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Being, Freedom, and MethodThemes from the Philosophy of Peter van Inwagen$
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John A. Keller

Print publication date: 2017

Print ISBN-13: 9780198715702

Published to Oxford Scholarship Online: January 2017

DOI: 10.1093/acprof:oso/9780198715702.001.0001

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The Disconnect Problem and the Influence Strategy

The Disconnect Problem and the Influence Strategy

Chapter:
(p.95) 5 The Disconnect Problem and the Influence Strategy
Source:
Being, Freedom, and Method
Author(s):

Mark Heller

Publisher:
Oxford University Press
DOI:10.1093/acprof:oso/9780198715702.003.0006

There is a standard objection to libertarianism that is often put in terms of luck or randomness: if indeterminism is true in a way that initially seems helpful to the libertarian, then there is a freedom-threatening disconnect between one’s reasons and one’s actions. A standard reply to this sort of objection is to propose that reasons can “influence without determining” behavior. This paper proposes that this reply is vulnerable to a “degree argument”: whatever degree of freedom is present in a given case, it always seems that it would be better, from the perspective of avoiding the disconnect worry, to have a higher degree of influence. Thus, the Influence Strategy is rejected as a response to the Disconnect Problem. The paper is thereby led to reject libertarianism, though more tentatively. This leaves a choice between compatibilism and impossibilism, and a contextualist treatment of that choice is proposed.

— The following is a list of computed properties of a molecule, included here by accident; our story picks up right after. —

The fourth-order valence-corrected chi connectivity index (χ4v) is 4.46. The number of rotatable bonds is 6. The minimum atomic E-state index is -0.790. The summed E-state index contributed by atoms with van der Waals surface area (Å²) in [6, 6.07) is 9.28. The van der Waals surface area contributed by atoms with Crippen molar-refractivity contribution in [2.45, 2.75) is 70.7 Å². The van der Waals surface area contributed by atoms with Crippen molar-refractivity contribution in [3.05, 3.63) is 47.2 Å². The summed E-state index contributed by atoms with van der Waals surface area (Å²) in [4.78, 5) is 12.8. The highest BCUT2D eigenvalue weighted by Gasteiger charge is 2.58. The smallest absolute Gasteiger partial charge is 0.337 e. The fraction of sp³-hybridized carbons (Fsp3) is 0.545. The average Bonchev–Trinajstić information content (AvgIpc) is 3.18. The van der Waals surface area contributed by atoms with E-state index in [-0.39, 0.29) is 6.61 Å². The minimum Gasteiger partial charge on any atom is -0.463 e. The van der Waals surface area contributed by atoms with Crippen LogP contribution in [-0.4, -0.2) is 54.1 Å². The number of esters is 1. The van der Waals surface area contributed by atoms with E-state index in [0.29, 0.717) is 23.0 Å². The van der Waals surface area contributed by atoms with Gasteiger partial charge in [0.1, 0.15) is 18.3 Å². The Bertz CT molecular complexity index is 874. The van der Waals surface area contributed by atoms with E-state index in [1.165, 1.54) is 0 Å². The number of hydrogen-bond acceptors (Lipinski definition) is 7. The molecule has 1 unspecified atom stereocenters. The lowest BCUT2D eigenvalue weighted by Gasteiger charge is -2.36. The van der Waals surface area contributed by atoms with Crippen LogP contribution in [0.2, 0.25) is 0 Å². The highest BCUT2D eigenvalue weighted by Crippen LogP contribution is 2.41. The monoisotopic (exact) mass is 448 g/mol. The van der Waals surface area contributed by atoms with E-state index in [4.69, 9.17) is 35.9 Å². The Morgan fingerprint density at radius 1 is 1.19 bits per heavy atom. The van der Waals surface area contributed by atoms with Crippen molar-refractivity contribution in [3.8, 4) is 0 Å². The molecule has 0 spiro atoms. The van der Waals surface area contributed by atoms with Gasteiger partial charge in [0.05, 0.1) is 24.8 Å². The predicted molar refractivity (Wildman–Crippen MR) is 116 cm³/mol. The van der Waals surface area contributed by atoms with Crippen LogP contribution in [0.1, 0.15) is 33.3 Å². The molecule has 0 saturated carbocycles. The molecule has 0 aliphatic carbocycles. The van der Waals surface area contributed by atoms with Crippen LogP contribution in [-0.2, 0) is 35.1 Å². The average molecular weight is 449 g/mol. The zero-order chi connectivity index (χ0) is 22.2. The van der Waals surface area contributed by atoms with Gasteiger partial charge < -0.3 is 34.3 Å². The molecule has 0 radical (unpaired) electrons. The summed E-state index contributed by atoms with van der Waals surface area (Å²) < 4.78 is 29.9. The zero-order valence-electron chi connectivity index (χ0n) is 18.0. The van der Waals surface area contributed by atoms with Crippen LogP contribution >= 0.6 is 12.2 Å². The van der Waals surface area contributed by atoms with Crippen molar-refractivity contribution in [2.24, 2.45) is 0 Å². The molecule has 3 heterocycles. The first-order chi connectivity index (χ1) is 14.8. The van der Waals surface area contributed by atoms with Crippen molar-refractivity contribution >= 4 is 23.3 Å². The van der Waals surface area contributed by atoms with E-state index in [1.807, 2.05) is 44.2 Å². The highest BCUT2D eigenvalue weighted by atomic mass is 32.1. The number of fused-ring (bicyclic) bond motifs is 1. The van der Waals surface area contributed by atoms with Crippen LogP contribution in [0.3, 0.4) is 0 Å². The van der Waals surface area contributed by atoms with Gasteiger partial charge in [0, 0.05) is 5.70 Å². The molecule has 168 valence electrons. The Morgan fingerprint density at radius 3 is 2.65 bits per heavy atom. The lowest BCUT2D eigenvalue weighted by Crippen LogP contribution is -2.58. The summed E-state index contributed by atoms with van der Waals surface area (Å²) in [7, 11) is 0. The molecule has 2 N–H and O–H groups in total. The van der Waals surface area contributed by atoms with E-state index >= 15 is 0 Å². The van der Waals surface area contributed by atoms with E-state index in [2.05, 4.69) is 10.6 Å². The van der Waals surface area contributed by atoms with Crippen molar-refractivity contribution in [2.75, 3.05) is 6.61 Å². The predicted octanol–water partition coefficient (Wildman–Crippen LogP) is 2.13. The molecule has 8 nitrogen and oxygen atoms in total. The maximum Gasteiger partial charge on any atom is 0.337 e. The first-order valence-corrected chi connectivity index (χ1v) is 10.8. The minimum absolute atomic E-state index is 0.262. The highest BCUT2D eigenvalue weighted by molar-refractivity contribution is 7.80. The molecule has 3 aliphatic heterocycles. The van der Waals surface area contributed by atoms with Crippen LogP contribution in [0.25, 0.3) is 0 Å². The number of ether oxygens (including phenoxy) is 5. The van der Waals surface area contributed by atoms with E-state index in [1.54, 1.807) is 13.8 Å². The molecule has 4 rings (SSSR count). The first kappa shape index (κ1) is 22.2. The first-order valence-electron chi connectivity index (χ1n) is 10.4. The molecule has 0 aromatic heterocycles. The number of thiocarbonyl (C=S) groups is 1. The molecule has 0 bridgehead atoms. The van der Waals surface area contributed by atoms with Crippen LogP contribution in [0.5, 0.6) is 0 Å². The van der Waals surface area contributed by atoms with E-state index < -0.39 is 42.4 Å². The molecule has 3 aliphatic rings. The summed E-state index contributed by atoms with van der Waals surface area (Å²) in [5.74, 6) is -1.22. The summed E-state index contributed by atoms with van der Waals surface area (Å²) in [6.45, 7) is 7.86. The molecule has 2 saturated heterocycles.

Keywords:   free will, responsibility, compatibilism, incompatibilism, contextualism, reasons

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